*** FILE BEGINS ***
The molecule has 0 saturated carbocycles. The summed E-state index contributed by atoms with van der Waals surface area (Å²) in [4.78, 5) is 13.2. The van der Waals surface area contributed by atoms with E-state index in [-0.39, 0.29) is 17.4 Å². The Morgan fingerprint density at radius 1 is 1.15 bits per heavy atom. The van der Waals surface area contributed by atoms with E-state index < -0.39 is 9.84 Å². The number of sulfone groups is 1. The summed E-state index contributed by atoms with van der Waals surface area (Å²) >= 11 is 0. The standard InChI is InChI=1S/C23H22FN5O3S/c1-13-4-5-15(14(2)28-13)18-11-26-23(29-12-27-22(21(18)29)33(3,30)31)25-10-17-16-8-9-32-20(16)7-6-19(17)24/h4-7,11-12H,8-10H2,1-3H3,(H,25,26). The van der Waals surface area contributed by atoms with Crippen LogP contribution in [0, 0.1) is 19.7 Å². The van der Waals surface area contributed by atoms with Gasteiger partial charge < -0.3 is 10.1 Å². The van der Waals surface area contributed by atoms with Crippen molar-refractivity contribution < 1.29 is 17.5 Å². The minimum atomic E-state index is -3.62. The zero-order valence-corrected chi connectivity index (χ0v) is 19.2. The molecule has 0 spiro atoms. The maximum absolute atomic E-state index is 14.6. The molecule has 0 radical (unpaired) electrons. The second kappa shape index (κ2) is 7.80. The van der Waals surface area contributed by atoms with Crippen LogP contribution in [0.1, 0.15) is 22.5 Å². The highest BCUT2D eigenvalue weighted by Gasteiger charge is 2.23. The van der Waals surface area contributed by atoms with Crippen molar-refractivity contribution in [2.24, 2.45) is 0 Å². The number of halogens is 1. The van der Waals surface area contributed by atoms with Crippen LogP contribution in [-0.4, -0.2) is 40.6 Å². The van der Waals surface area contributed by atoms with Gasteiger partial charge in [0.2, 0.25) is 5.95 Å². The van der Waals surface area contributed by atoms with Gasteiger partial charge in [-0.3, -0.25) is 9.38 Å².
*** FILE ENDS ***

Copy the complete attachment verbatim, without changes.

The molecule has 0 saturated carbocycles. The summed E-state index contributed by atoms with van der Waals surface area (Å²) in [4.78, 5) is 13.2. The van der Waals surface area contributed by atoms with E-state index in [-0.39, 0.29) is 17.4 Å². The Morgan fingerprint density at radius 1 is 1.15 bits per heavy atom. The van der Waals surface area contributed by atoms with E-state index < -0.39 is 9.84 Å². The number of sulfone groups is 1. The summed E-state index contributed by atoms with van der Waals surface area (Å²) >= 11 is 0. The standard InChI is InChI=1S/C23H22FN5O3S/c1-13-4-5-15(14(2)28-13)18-11-26-23(29-12-27-22(21(18)29)33(3,30)31)25-10-17-16-8-9-32-20(16)7-6-19(17)24/h4-7,11-12H,8-10H2,1-3H3,(H,25,26). The van der Waals surface area contributed by atoms with Crippen LogP contribution in [0, 0.1) is 19.7 Å². The van der Waals surface area contributed by atoms with Gasteiger partial charge < -0.3 is 10.1 Å². The van der Waals surface area contributed by atoms with Crippen molar-refractivity contribution < 1.29 is 17.5 Å². The minimum atomic E-state index is -3.62. The zero-order valence-corrected chi connectivity index (χ0v) is 19.2. The molecule has 0 spiro atoms. The maximum absolute atomic E-state index is 14.6. The molecule has 0 radical (unpaired) electrons. The second kappa shape index (κ2) is 7.80. The van der Waals surface area contributed by atoms with Crippen LogP contribution in [0.1, 0.15) is 22.5 Å². The highest BCUT2D eigenvalue weighted by Gasteiger charge is 2.23. The van der Waals surface area contributed by atoms with Crippen molar-refractivity contribution in [2.24, 2.45) is 0 Å². The number of halogens is 1. The van der Waals surface area contributed by atoms with Crippen LogP contribution in [-0.4, -0.2) is 40.6 Å². The van der Waals surface area contributed by atoms with Gasteiger partial charge in [0.2, 0.25) is 5.95 Å². The van der Waals surface area contributed by atoms with Gasteiger partial charge in [-0.3, -0.25) is 9.38 Å².